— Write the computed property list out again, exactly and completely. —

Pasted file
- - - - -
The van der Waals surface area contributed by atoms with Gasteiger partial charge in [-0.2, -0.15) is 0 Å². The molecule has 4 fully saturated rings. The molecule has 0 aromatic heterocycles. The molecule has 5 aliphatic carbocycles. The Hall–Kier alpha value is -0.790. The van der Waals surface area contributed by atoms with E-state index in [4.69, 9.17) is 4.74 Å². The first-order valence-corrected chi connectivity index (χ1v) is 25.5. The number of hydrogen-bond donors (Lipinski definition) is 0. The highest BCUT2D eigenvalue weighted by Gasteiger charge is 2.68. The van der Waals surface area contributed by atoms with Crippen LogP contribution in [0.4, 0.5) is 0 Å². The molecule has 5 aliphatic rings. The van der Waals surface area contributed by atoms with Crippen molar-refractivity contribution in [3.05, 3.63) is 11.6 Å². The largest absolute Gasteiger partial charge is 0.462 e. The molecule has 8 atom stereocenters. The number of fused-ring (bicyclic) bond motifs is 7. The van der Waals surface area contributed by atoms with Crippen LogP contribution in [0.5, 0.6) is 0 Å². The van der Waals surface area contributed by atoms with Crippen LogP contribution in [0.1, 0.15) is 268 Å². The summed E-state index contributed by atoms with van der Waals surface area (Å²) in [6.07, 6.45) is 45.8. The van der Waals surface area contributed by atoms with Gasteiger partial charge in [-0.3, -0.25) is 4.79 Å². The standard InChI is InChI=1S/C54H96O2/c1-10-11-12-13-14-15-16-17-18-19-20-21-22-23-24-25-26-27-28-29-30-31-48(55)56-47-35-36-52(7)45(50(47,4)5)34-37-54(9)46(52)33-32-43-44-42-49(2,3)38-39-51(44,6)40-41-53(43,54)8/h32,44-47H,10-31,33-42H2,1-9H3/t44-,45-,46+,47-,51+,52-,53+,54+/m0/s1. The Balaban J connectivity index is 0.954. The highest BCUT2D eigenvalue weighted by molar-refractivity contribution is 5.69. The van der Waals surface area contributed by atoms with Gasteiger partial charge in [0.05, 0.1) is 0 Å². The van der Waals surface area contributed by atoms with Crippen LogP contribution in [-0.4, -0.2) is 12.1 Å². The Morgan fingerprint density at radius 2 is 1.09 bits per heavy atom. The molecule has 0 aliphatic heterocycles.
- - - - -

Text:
The van der Waals surface area contributed by atoms with Gasteiger partial charge in [-0.2, -0.15) is 0 Å². The molecule has 4 fully saturated rings. The molecule has 0 aromatic heterocycles. The molecule has 5 aliphatic carbocycles. The Hall–Kier alpha value is -0.790. The van der Waals surface area contributed by atoms with E-state index in [4.69, 9.17) is 4.74 Å². The first-order valence-corrected chi connectivity index (χ1v) is 25.5. The number of hydrogen-bond donors (Lipinski definition) is 0. The highest BCUT2D eigenvalue weighted by Gasteiger charge is 2.68. The van der Waals surface area contributed by atoms with Crippen LogP contribution in [0.4, 0.5) is 0 Å². The molecule has 5 aliphatic rings. The van der Waals surface area contributed by atoms with Crippen molar-refractivity contribution in [3.05, 3.63) is 11.6 Å². The largest absolute Gasteiger partial charge is 0.462 e. The molecule has 8 atom stereocenters. The number of fused-ring (bicyclic) bond motifs is 7. The van der Waals surface area contributed by atoms with Crippen LogP contribution in [0.5, 0.6) is 0 Å². The van der Waals surface area contributed by atoms with Crippen LogP contribution in [0.1, 0.15) is 268 Å². The summed E-state index contributed by atoms with van der Waals surface area (Å²) in [6.07, 6.45) is 45.8. The van der Waals surface area contributed by atoms with Gasteiger partial charge in [-0.3, -0.25) is 4.79 Å². The standard InChI is InChI=1S/C54H96O2/c1-10-11-12-13-14-15-16-17-18-19-20-21-22-23-24-25-26-27-28-29-30-31-48(55)56-47-35-36-52(7)45(50(47,4)5)34-37-54(9)46(52)33-32-43-44-42-49(2,3)38-39-51(44,6)40-41-53(43,54)8/h32,44-47H,10-31,33-42H2,1-9H3/t44-,45-,46+,47-,51+,52-,53+,54+/m0/s1. The Balaban J connectivity index is 0.954. The highest BCUT2D eigenvalue weighted by molar-refractivity contribution is 5.69. The van der Waals surface area contributed by atoms with Gasteiger partial charge in [0.05, 0.1) is 0 Å². The van der Waals surface area contributed by atoms with Crippen LogP contribution in [-0.4, -0.2) is 12.1 Å². The Morgan fingerprint density at radius 2 is 1.09 bits per heavy atom. The molecule has 0 aliphatic heterocycles.